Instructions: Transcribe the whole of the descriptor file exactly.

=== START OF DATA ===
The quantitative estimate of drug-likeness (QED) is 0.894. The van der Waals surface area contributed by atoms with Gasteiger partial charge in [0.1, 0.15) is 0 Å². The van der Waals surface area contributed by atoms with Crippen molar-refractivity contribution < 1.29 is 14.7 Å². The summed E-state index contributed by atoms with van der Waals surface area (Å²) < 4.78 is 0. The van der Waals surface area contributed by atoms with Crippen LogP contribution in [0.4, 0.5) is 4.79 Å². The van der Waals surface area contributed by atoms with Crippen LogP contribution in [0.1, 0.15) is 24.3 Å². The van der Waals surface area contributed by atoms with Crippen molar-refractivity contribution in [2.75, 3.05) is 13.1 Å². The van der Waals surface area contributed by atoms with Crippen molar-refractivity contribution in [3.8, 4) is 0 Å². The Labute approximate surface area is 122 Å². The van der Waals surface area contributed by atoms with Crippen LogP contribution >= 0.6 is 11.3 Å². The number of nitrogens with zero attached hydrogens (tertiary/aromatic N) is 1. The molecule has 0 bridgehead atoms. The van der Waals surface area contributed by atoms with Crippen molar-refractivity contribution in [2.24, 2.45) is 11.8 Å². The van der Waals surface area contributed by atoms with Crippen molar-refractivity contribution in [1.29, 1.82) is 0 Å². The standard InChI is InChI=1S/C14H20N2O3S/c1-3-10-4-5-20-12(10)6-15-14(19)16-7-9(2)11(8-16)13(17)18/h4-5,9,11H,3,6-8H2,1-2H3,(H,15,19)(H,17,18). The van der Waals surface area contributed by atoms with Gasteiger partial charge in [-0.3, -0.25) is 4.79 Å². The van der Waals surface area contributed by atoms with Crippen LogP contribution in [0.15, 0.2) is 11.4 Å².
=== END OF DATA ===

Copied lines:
The quantitative estimate of drug-likeness (QED) is 0.894. The van der Waals surface area contributed by atoms with Gasteiger partial charge in [0.1, 0.15) is 0 Å². The van der Waals surface area contributed by atoms with Crippen molar-refractivity contribution < 1.29 is 14.7 Å². The summed E-state index contributed by atoms with van der Waals surface area (Å²) < 4.78 is 0. The van der Waals surface area contributed by atoms with Crippen LogP contribution in [0.4, 0.5) is 4.79 Å². The van der Waals surface area contributed by atoms with Crippen LogP contribution in [0.1, 0.15) is 24.3 Å². The van der Waals surface area contributed by atoms with Crippen molar-refractivity contribution in [2.75, 3.05) is 13.1 Å². The van der Waals surface area contributed by atoms with Crippen molar-refractivity contribution in [3.8, 4) is 0 Å². The Labute approximate surface area is 122 Å². The van der Waals surface area contributed by atoms with Crippen LogP contribution >= 0.6 is 11.3 Å². The number of nitrogens with zero attached hydrogens (tertiary/aromatic N) is 1. The molecule has 0 bridgehead atoms. The van der Waals surface area contributed by atoms with Crippen molar-refractivity contribution in [2.24, 2.45) is 11.8 Å². The van der Waals surface area contributed by atoms with Crippen molar-refractivity contribution in [1.29, 1.82) is 0 Å². The standard InChI is InChI=1S/C14H20N2O3S/c1-3-10-4-5-20-12(10)6-15-14(19)16-7-9(2)11(8-16)13(17)18/h4-5,9,11H,3,6-8H2,1-2H3,(H,15,19)(H,17,18). The van der Waals surface area contributed by atoms with Gasteiger partial charge in [-0.3, -0.25) is 4.79 Å². The van der Waals surface area contributed by atoms with Crippen LogP contribution in [0.15, 0.2) is 11.4 Å².